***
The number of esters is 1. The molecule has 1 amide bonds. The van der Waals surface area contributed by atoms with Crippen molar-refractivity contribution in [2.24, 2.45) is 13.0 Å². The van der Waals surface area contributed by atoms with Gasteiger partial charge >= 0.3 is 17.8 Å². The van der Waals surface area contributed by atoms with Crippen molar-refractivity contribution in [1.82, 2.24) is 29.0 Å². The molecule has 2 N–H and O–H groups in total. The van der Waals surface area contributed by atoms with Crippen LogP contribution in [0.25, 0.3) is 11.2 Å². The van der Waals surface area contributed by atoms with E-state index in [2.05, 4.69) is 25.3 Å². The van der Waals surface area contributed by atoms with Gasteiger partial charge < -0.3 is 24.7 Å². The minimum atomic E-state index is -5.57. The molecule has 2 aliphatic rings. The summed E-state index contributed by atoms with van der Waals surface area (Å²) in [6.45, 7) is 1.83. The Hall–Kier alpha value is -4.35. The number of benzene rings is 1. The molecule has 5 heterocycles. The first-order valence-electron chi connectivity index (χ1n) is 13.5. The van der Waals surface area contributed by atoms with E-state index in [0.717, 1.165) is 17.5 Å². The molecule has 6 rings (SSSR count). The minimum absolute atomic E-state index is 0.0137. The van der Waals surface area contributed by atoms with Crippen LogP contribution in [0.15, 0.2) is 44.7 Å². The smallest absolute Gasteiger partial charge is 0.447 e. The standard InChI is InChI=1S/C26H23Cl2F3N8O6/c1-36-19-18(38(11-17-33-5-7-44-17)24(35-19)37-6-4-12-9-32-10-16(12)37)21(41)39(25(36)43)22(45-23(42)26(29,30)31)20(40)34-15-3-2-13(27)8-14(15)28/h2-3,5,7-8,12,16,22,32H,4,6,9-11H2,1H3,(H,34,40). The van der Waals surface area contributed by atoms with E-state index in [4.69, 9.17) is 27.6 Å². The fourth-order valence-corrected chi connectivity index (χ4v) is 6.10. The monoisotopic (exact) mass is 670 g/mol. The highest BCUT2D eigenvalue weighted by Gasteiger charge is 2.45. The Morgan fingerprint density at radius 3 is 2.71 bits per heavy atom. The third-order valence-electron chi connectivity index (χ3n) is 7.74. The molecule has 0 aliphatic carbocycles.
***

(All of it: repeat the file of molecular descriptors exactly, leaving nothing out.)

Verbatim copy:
The number of esters is 1. The molecule has 1 amide bonds. The van der Waals surface area contributed by atoms with Crippen molar-refractivity contribution in [2.24, 2.45) is 13.0 Å². The van der Waals surface area contributed by atoms with Gasteiger partial charge >= 0.3 is 17.8 Å². The van der Waals surface area contributed by atoms with Crippen molar-refractivity contribution in [1.82, 2.24) is 29.0 Å². The molecule has 2 N–H and O–H groups in total. The van der Waals surface area contributed by atoms with Crippen LogP contribution in [0.25, 0.3) is 11.2 Å². The van der Waals surface area contributed by atoms with E-state index in [2.05, 4.69) is 25.3 Å². The van der Waals surface area contributed by atoms with Gasteiger partial charge < -0.3 is 24.7 Å². The minimum atomic E-state index is -5.57. The molecule has 2 aliphatic rings. The summed E-state index contributed by atoms with van der Waals surface area (Å²) in [6.45, 7) is 1.83. The Hall–Kier alpha value is -4.35. The number of benzene rings is 1. The molecule has 5 heterocycles. The first-order valence-electron chi connectivity index (χ1n) is 13.5. The van der Waals surface area contributed by atoms with E-state index in [0.717, 1.165) is 17.5 Å². The molecule has 6 rings (SSSR count). The minimum absolute atomic E-state index is 0.0137. The van der Waals surface area contributed by atoms with Crippen LogP contribution in [0.15, 0.2) is 44.7 Å². The smallest absolute Gasteiger partial charge is 0.447 e. The standard InChI is InChI=1S/C26H23Cl2F3N8O6/c1-36-19-18(38(11-17-33-5-7-44-17)24(35-19)37-6-4-12-9-32-10-16(12)37)21(41)39(25(36)43)22(45-23(42)26(29,30)31)20(40)34-15-3-2-13(27)8-14(15)28/h2-3,5,7-8,12,16,22,32H,4,6,9-11H2,1H3,(H,34,40). The van der Waals surface area contributed by atoms with E-state index in [4.69, 9.17) is 27.6 Å². The fourth-order valence-corrected chi connectivity index (χ4v) is 6.10. The monoisotopic (exact) mass is 670 g/mol. The highest BCUT2D eigenvalue weighted by Gasteiger charge is 2.45. The Morgan fingerprint density at radius 3 is 2.71 bits per heavy atom. The third-order valence-electron chi connectivity index (χ3n) is 7.74. The molecule has 0 aliphatic carbocycles.